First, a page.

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"Act now" to save global recovery, IMF chief urges

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posted on Aug, 27 2011 @ 07:36 PM
"Act now" to save global recovery, IMF chief urges

The new head of the IMF on Saturday called on global policymakers to pursue urgent action, including forcing European banks to bulk up their capital, to prevent a descent into a renewed world recession.

"Developments this summer have indicated we are in a dangerous new phase," International Monetary Fund Managing Director Christine Lagarde said at a conference for top officials and leading economists from around the globe.

"The stakes are clear; we risk seeing the fragile recovery derailed. So we must act now,"she said.

Two years after the end of the worst of the financial crisis, growth in the United States and Europe is sputtering as government debt burdens surge.

Borrowing costs for European banks are rising as lenders balk at providing any but the shortest maturity funds on fears over bank exposure to shaky euro zone sovereign debts. Sharp swings in global financial markets have intensified strains.

Complicating the picture is policymaker indecision on both sides of the Atlantic.

European leaders are fighting over who should pay the bill for taming a raging sovereign debt crisis.

In the United States, lawmakers and President Barack Obama fought a contentious budget battle earlier this summer that resulted in the loss of the nation's coveted "AAA" debt rating from Standard & Poor's.

Federal Reserve Chairman Ben Bernanke warned here on Friday that the fight had shaken confidence and sapped U.S. growth.

Just citing a short part of this article. Now let's get this straight. The global economy hit an iceberg back in 2008. We have managed to ward off the economy sinking into the sea through various accommodating fiscal and monetary policies, bailouts and easing. The global economy is now reported to be in recovery and many economists would have us believe better days are ahead, and we'll be turning over the engines and heading off again from the iceberg hit.

However what we see are a number of contentious debates about whether or not this global economy ship is going to sink and whether we should in fact brace for a world recession and take evasive action accordingly, as the IMF has urged in her conference speech, among others. But there are those who contend the ship is fine, the damages from the iceberg hit have been repaired satisfactorily to continue the journey.

So we have a bit of a dilemma in that on the one hand, some are forecasting a global economic recession while others contend strengthening growth and recovery. Policy makers around the world are therefore divided on a course of meaningful action. What are the potential outcomes of this?

Well I would suggest further deterioration of the global economy and forthcoming recession and depression. In fact, I am of the belief that it really isn't going to matter what policy makers do or don't do, the ship is going to sink while some for the meantime worry or panic, and others party, until everyone is on the same page and realises this unsinkable global economy ship is inevitably going under, of which time it will be too late.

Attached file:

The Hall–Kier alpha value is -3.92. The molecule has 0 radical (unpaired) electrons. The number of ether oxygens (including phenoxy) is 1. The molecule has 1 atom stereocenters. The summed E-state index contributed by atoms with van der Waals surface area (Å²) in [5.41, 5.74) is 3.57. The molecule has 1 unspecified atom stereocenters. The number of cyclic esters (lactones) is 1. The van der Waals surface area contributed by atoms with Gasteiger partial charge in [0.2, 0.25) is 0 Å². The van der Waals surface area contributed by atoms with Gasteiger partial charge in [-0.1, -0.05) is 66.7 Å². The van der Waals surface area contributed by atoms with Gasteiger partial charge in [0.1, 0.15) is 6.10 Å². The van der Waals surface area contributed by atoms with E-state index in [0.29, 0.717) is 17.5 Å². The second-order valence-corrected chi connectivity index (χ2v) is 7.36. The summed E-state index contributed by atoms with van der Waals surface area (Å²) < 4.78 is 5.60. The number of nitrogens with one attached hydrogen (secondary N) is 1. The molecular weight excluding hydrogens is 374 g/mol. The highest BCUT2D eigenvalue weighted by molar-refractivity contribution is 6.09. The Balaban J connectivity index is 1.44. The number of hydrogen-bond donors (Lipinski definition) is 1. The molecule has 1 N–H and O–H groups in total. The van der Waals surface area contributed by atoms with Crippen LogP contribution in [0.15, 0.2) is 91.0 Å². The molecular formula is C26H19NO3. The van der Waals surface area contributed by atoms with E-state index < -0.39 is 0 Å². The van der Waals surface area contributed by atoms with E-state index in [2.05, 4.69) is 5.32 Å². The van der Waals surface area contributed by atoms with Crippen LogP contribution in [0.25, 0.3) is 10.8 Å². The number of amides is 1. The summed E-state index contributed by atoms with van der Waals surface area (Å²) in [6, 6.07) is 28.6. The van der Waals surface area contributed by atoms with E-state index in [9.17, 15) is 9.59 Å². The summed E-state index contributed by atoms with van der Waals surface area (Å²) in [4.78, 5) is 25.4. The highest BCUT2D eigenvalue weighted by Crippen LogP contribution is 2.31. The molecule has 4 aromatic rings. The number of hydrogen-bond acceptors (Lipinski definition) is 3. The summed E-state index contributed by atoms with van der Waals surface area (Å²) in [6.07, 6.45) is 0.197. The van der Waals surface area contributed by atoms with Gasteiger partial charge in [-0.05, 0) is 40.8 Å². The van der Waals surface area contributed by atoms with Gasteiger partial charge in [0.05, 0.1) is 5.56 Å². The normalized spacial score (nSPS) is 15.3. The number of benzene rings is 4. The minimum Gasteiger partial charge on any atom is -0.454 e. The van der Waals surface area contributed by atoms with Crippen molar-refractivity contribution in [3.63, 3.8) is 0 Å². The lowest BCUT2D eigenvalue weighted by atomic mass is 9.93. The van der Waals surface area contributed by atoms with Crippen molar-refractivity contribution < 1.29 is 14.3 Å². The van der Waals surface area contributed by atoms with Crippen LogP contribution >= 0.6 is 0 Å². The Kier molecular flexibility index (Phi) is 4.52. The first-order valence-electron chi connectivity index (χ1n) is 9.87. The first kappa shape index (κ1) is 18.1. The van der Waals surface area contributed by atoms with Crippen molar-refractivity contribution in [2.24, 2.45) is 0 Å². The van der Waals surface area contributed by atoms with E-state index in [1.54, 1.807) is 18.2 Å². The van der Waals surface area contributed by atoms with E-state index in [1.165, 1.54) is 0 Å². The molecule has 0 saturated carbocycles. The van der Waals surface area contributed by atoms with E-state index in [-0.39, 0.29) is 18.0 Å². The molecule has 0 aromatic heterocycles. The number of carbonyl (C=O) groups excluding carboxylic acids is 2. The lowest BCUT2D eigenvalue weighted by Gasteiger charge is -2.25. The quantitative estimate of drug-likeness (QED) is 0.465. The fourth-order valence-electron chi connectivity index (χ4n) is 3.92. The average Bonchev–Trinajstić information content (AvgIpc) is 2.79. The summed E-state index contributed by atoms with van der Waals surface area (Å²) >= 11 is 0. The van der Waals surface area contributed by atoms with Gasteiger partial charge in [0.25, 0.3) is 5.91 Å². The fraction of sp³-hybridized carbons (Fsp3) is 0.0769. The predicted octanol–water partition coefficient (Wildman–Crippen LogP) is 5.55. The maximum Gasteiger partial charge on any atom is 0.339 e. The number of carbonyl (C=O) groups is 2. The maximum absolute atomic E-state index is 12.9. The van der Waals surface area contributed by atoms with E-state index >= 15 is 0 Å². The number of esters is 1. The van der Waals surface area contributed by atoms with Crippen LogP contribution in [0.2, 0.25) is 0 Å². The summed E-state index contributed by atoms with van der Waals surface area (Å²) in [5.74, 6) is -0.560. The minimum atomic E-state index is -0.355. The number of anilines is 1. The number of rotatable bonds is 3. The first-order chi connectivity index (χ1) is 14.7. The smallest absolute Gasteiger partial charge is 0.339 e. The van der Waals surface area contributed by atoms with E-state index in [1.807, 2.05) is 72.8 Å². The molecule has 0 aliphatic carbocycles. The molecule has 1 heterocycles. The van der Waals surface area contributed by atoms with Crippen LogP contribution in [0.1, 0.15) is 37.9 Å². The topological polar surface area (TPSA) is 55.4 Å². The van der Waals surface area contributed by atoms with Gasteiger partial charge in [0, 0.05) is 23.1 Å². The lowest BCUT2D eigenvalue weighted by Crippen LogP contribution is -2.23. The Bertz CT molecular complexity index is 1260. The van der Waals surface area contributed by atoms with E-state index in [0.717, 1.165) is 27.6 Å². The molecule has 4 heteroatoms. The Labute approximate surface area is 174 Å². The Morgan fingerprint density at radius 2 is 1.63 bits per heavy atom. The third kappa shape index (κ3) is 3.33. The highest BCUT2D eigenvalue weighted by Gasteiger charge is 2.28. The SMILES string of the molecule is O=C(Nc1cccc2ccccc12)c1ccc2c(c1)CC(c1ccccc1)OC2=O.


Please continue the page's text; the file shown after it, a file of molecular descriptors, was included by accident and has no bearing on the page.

Currently some people are seeing and heeding the warning indicators while others are not. Of course time will tell.

posted on Aug, 27 2011 @ 07:45 PM
I really like the part where European leaders fight over who will float this bill. You cannot honestly expect countries such as Portugal, Italy, Ireland, Greece, Spain to float an equal amount as stronger countries such as France, Germany can.

America is printing money faster than it knows what to do.When yo see the market up 300 points and gold up 50 dollars you know there is a problem. I still feel its money injection to keep the crackheads in a frenzy on the stock market, but I have no proof of that past QE1 and QE2.

Prepare for the worst, expect the worst, and all the "better greener pastures" thinking is hope at this point.

posted on Aug, 27 2011 @ 08:03 PM
US is the biggest funder of the IMF, people think that with only 17% of the quota that US keeps in the IMF is all that US tax payer pays, but that is not so, because US have privilege most of additional money use for the funding of countries in trouble stays in the federal Reserve as needed, so the tax payer have not clue how much the US funds at the end.

Most of the money for the first Greek bailout was came from the US so is only fair to say that that will be the same with the EU bail out just like it was after the 2008 market crash that originated in the US.

Why is this? because most countries that are part of the IMF their money is not even worth the paper is printed on and they have economic problems of the ir own, US is the biggest funder, follow by Japan, France, Germany and UK they are the top five.

See the mess and corruption that was part of the last global economic crisis had its roots in the US, we never actually recuperated from it, bailouts are only bandaids in "Hopes" that the markets will do better in the future, that never happen and now is all going to hell again, another "bandaid" will only buy more time until again things goes down to hell again, and again and again.

But I guess preserving the wealthy few is priority over the needs of the citizens of the countries involved.

edit on 27-8-2011 by marg6043 because: (no reason given)

edit on 27-8-2011 by marg6043 because: (no reason given)

posted on Aug, 27 2011 @ 08:23 PM

Originally posted by surrealist
"Act now" to save global recovery, IMF chief urges

Two years after the end of the worst of the financial crisis,

Two year after the end ? Say what! When did this happen? I must have been sleeping.

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